Artists selection: Japanese Pottery
YŌNOBI represents artists from all over the world. Our selection of Japanese pottery comprises both hereditary Japanese artists, and artists incorporating the techniques and style of traditional Japanese ceramic works.
Imported from Hasami in the Nagasaki Prefecture our collaboration of original Hasami porcelain has a simple and modern take on Japanese ceramic artwork. Functionality is key to Hasami’s work. Every piece is designed to enhance the usability of the kitchen space. It is easy to stack and each item can serve multiple functions by using plates as lids or serving platters.
The reuse of materials and design is central to the pottery by Puebco. This is directly reflected in the finished products. Even though the pottery is newly created, the final result has the same visual characteristics as antiques ceramic wares. Based in Tokyo Puebco makes their Ceramic Laboratory Ware using old pottery techniques that have been unchanged for the past 60 years.
With these beautiful hand-thrown Japanese ceramics no single piece is the same. Japanese artist Iwasaki is most famous for his glazing techniques, use of detail and variety of colors. The use of bright colors, changing hues and dripping glazing for each piece of pottery makes Iwasaki’s art most extraordinary and visually compelling.
The ideals and techniques of Japanese ceramics artwork are most prominent regarding the Japanese pottery by Robynn Storgaard. In spite of being based in Denmark, the Japanese ideals of Wabi-sabi are clearly visible in the simple sculptings and quiet beauty of her pottery.
The YŌNOBI philosophy of Wabi-Sabi
Wabi-Sabi connects the ceramic artistry throughout YŌNOBI’s online shopping selection. Originating from Japan, this philosophy offers more than a minimalistic take on reality.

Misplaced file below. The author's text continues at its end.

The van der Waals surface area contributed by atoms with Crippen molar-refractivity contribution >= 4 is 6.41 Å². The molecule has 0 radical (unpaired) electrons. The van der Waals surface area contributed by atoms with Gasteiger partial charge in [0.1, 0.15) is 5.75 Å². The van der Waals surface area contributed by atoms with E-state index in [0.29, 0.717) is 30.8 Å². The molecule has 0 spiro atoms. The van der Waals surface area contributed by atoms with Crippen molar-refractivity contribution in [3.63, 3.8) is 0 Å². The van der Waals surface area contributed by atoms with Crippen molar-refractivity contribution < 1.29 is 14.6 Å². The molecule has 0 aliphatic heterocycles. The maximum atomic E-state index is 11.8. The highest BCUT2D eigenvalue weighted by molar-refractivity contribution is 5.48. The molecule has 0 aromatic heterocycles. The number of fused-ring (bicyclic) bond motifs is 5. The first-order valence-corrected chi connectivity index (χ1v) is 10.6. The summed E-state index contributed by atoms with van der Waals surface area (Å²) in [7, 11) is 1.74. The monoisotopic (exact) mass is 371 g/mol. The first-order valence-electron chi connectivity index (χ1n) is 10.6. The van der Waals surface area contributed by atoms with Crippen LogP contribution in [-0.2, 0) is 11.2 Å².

Wabi-sabi finds perfection in the imperfections of life. Making visible ‘errors’ and worn aesthetics, finding both comfort and fulfillment in mistakes. This is clearly emphasized in the ‘Wabi’ aspects of our artwork.
‘Sabi’ on the other hand relates deeply to the aspect of time. Just like the copper roofs of Copenhagen turns green over time due to ionization, so does our ceramic artwork change appearance over time.
Maybe you will one day notice a small chip in a cup or the sun's effect on the colors of the ceramic surface. But that is the beauty. Nothing stays the same forever. And that makes it worth appreciating.
How to identify Japanese pottery
If you are on the hunt for traditional Japanese ceramics, a good idea is to look for the original markings of the porcelain. Traditional pottery is marked with original Japanese signs called, kanji, holding information on the origin place of production, production year, name of the potter and even decorator identity.
If you are not familiar with interpreting Japanese pottery marks, you can consult a professional china expert or use online resources to help you translate the information.
Make your own Japanese pottery at YŌNOBI studio
Feeling inspired? At YŌNOBI we host our own pottery classes. If you want to create your own pottery, just sign up for one of our pottery courses. We teach both local and international students.
Explore your creative abilities with one of our classes at our studio in Copenhagen. Sign up here!